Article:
For baseball fans a trip to Fenway Park is a religious pilgrimage. But even those who aren't fans will get a thrill at this historic field. The Boston Red Sox have played here since 1912. The oldest Major League Baseball ballpark is one of the last of its kind, a place where the scoreboard is hand-operated and fans endure uncomfortable seats.
For much of the ballpark’s history Babe Ruth’s specter loomed large. The team won five titles by 1918 but endured an 86-year title drought after trading away the Sultan of Swat. The Sox "reversed the curse" in 2004, defeating the rival Yanks in the American League Championship Series after being down 3–0 in the series (an unheard of comeback in baseball) and sweeping the St. Louis Cardinals in the World Series. The Red Sox won it all again in 2007, against the Colorado Rockies, and yet again against the Cardinals in 2013, the first time since 1918 that the team cinched the series in its hometown. The curse is no more.
A lone red seat in the right-field bleachers marks the spot where Ted Williams’s 502-foot shot—the longest measurable home run hit inside Fenway Park—landed on June 9, 1946.
For a glimpse into the psyche of a Red Sox fan read Bill Simmon's book Now I can Die in Peace.
The Red Sox have the most rabid fans in baseball. Knowledgeable and dedicated, they follow the team with religious-like intensity. Red Sox Nation has grown in recent years, much to the chagrin of diehards. You may hear the term "pink hat" used to derisively tag someone who is a bandwagon fan (i.e., anyone who didn’t suffer with the rest of the "nation" during the title drought).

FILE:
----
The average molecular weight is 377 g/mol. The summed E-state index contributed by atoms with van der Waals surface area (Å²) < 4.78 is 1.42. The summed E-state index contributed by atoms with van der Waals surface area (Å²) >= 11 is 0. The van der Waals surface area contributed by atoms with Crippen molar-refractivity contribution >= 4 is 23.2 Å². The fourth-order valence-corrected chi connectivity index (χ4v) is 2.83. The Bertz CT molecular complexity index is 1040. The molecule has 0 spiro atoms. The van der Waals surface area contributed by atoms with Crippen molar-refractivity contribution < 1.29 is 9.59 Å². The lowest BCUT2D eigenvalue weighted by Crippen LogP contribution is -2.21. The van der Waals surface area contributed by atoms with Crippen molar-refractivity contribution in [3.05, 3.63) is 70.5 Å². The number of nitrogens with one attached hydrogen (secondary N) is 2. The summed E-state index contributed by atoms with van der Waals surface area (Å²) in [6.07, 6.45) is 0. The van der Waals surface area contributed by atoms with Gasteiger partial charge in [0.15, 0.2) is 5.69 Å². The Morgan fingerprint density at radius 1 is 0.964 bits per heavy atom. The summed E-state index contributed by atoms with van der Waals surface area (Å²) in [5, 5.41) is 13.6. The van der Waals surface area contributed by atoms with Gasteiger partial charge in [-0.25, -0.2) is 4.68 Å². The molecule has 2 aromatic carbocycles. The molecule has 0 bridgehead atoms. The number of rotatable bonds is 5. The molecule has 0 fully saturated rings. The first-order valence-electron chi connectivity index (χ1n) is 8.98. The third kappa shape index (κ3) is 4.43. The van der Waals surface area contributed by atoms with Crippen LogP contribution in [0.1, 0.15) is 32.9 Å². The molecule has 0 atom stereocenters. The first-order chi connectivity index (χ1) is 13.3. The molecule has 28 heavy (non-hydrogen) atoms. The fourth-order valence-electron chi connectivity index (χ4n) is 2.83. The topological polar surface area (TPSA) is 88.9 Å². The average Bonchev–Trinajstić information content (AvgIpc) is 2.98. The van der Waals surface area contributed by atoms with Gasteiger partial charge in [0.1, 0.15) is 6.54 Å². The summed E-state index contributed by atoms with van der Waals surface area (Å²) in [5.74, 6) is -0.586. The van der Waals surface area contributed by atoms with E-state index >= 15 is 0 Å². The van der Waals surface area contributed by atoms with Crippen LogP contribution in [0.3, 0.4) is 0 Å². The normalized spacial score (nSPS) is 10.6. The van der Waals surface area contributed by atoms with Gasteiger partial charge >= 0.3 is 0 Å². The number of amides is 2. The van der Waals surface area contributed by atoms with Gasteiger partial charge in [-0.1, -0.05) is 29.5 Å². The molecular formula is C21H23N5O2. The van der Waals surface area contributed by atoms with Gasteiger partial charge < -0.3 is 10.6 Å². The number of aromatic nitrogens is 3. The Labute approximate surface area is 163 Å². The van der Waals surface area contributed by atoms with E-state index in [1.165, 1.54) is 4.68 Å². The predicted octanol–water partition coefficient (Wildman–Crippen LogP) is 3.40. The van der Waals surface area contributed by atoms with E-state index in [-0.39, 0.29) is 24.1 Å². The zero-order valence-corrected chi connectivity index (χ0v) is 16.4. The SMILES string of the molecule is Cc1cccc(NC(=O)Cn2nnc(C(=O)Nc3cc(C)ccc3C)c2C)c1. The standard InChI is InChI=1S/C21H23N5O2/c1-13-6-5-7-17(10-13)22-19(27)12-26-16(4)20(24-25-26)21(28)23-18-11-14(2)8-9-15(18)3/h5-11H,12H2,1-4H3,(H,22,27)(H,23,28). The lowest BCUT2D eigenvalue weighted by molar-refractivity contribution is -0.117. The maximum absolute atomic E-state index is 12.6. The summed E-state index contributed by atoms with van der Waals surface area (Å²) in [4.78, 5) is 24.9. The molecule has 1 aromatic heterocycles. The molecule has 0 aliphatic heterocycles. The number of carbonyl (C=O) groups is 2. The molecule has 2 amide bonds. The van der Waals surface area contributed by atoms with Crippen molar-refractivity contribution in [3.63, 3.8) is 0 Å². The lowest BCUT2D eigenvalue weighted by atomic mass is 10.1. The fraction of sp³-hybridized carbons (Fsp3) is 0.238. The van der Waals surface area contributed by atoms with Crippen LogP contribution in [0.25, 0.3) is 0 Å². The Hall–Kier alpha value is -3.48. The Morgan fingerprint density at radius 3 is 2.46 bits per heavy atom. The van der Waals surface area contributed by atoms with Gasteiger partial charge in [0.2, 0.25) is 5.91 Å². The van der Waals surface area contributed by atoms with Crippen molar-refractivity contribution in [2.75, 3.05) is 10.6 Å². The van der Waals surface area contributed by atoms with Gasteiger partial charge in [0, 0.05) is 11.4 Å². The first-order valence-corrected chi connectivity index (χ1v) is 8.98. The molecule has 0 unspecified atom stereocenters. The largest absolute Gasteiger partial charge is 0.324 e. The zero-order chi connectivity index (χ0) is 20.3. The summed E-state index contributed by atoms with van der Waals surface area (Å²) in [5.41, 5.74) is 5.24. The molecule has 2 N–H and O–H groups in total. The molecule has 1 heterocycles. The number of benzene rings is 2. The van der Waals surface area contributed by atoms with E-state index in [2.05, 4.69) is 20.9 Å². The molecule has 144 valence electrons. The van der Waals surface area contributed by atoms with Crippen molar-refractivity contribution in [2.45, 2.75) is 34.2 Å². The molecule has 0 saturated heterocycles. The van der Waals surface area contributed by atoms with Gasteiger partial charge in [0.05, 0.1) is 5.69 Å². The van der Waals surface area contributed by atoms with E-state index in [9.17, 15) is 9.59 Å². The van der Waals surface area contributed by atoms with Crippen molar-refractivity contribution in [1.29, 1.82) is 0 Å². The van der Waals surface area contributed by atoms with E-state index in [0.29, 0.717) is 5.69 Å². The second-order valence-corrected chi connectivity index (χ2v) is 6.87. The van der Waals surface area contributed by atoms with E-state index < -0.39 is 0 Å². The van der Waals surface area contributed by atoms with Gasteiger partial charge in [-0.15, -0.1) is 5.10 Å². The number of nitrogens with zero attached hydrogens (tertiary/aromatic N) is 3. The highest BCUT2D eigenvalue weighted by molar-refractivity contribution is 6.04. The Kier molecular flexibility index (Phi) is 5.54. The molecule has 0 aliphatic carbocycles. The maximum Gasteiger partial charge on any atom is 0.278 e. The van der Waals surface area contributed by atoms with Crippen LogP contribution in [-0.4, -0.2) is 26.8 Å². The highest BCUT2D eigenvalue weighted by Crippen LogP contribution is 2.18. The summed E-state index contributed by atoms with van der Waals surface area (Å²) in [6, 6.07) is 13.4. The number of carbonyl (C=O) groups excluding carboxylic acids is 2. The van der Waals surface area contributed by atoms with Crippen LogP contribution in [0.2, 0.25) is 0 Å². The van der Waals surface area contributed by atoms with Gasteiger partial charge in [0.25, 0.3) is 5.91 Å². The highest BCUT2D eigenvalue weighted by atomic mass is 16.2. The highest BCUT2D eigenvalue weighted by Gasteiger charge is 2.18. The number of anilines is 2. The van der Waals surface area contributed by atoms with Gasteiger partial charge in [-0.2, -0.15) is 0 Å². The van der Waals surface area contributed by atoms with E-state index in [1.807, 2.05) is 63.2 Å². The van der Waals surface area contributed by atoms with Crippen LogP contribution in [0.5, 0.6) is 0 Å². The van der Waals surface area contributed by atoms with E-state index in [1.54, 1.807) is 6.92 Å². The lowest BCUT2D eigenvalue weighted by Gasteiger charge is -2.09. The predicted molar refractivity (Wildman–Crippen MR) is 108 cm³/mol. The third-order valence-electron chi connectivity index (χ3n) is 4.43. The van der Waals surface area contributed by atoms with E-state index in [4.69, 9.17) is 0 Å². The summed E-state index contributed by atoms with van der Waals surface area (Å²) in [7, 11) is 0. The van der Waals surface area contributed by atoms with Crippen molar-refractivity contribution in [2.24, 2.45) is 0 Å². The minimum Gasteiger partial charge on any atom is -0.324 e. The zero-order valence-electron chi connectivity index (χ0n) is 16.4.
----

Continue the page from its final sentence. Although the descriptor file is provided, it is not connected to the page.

Fenway’s most dominant feature is the 37-foot-high "Green Monster," the wall that looms over left field. It’s just over 300 feet from home plate and in the field of play, so deep fly balls that would have been outs in other parks sometimes become home runs. The Monster also stops line drives that would have been over the walls of other stadiums, but runners can often leg these hits out into doubles (since balls are difficult to field after they ricochet off the wall).
Fans sing "Take Me Out to the Ballgame" during the seventh-inning stretch in every ballpark, but at Fenway they also sing Neil Diamond’s "Sweet Caroline" at the bottom of the eighth. If the Sox win, the Standells’ "Dirty Water" blasts over the loudspeakers at the end of the game.
In 1920 the Red Sox traded pitcher Babe Ruth to the Yankees, where he became a home-run-hitting baseball legend. Some fans—most famously Boston Globe columnist Dan Shaughnessy, who wrote a book called The Curse of the Bambino—blamed this move for the team’s 86-year title drought, but others will claim that "The Curse" was just a media-driven storyline used to explain the team’s past woes. Still, fans who watched a ground ball roll between Bill Buckner’s legs in the 1986 World Series or saw Aaron Boone’s winning home run in the 2003 American League Division Series swear the curse was real.
Visit the Nation
Not lucky enough to nab tickets ahead of time? Try your luck at Gate E two hours before the game, when a handful of tickets are sold. There’s a one-ticket limit, so everyone in your party must be in line.
If that doesn’t yield results, you can still experience the Nation. Head down to the park and hang out on Yawkey Way, which borders the stadium. On game days it’s closed to cars and filled with vendors, creating a street-fair atmosphere. Duck into a nearby sports bar and enjoy the game with other fans who weren’t fortunate enough to secure seats. A favorite is the Cask’n Flagon, at Brookline Avenue and Lansdowne Street, across the street from Fenway.
The closest you can get to Fenway without buying a ticket is the Bleacher Bar (82A Lansdowne St.). There's a huge window in the center field wall overlooking the field. Get here early—it starts filling up a few hours before game time.
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